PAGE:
By Kelley Weiss, class of 2003
Charlayne Hunter-Gault has built a reputation for being one of broadcast’s premier journalists. She exceeded boundaries throughout her life starting with being the first female African-American student to attend the University of Georgia. Desegregating the university was a struggle, but she perservered and was the first African-American woman to graduate from University of Georgia.
After completing college Hunter-Gault went on to a successful career in journalism, which she began working for The New Yorker. After The New Yorker, she was an investigative reporter and local news anchor in Washington, D.C., and then worked for the New York Times for 10 years. She worked for 20 years at PBS and was a national correspondent for The NewsHour with Jim Lehrer. One of Hunter -Gault's highlights was interviewing Nelson Mandela after his release from prison. She moved to Johannesburg, South Africa, in 1997 to work for National Public Radio as chief correspondent in Africa. In 1999 she joined CNN to work as the Johannesburg bureau chief and correspondent.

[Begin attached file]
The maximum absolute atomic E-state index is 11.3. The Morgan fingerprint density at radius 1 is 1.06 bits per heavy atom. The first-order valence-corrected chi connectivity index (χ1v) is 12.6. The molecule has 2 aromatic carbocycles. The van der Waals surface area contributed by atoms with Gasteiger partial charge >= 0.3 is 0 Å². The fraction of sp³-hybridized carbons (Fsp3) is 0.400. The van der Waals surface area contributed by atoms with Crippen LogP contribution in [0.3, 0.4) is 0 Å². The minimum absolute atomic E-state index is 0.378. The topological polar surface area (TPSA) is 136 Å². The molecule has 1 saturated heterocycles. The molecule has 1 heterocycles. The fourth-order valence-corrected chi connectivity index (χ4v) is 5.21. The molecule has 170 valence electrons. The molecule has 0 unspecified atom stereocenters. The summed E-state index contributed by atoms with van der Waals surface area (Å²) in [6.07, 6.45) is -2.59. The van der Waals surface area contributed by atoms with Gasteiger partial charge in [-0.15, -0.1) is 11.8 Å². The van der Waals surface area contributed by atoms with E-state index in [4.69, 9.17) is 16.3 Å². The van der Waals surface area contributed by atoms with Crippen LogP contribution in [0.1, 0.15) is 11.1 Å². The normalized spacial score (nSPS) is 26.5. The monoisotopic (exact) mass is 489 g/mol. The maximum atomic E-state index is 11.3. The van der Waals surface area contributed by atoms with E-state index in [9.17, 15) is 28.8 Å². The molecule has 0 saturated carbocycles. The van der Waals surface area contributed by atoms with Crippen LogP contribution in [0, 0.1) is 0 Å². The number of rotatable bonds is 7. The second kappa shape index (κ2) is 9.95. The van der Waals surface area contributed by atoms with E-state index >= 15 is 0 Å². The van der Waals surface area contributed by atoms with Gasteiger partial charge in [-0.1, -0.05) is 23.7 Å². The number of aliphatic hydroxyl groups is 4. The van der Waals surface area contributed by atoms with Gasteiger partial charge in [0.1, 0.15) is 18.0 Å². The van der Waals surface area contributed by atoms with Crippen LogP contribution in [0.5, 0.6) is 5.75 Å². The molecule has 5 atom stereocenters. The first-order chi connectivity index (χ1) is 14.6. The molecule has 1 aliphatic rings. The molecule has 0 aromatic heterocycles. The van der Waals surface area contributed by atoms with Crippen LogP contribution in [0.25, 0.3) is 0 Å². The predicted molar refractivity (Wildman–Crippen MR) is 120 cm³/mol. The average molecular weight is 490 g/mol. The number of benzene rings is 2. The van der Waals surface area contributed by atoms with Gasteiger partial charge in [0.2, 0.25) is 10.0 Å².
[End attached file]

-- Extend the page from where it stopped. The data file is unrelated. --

She has received several honors and awards throughout her career. In 1991 the University of Kansas William Allen White School of Journalism and Mass Communications awarded her the William Allen White Foundation National Citation in journalism for her journalistic accomplishments.
She also won two Emmy awards and two Peabody Awards, one for "Apartheid’s People" a series on life during apartheid in South Africa with NewsHour and the other for general reporting in Africa in 1998. She also was the recipient of 1986 Journalist of the Year Award from the National Association of Black Journalists, the 1990 Sidney Hillman Award, the American Women in Radio and Television Award, the Good Housekeeping Broadcast Personality of the Year Award, the Tom Paine Award, Amnesty International’s Media Spotlight Award and the African-American Institute for outstanding coverage of Africa.
Hunter-Gault is the author of the book In My Place (1992), which gives a memoir of her involvement in the Civil Rights movement and her experience as the first black woman admitted to the University of Georgia.
She lives in Johannesburg with her husband Ronald T. Gault, investment banker, and two children Susan and Chuma.
"I've always felt that the power of journalism, the kind of journalism that I do—and we do here—lies in our ability to elicit from the person their beliefs so that the public will be able to judge the integrity and rightness of both beliefs or the wrongness of them" — Charlayne Hunter-Gault, Washington Post Press Club Foundation radio interview March 18, 1994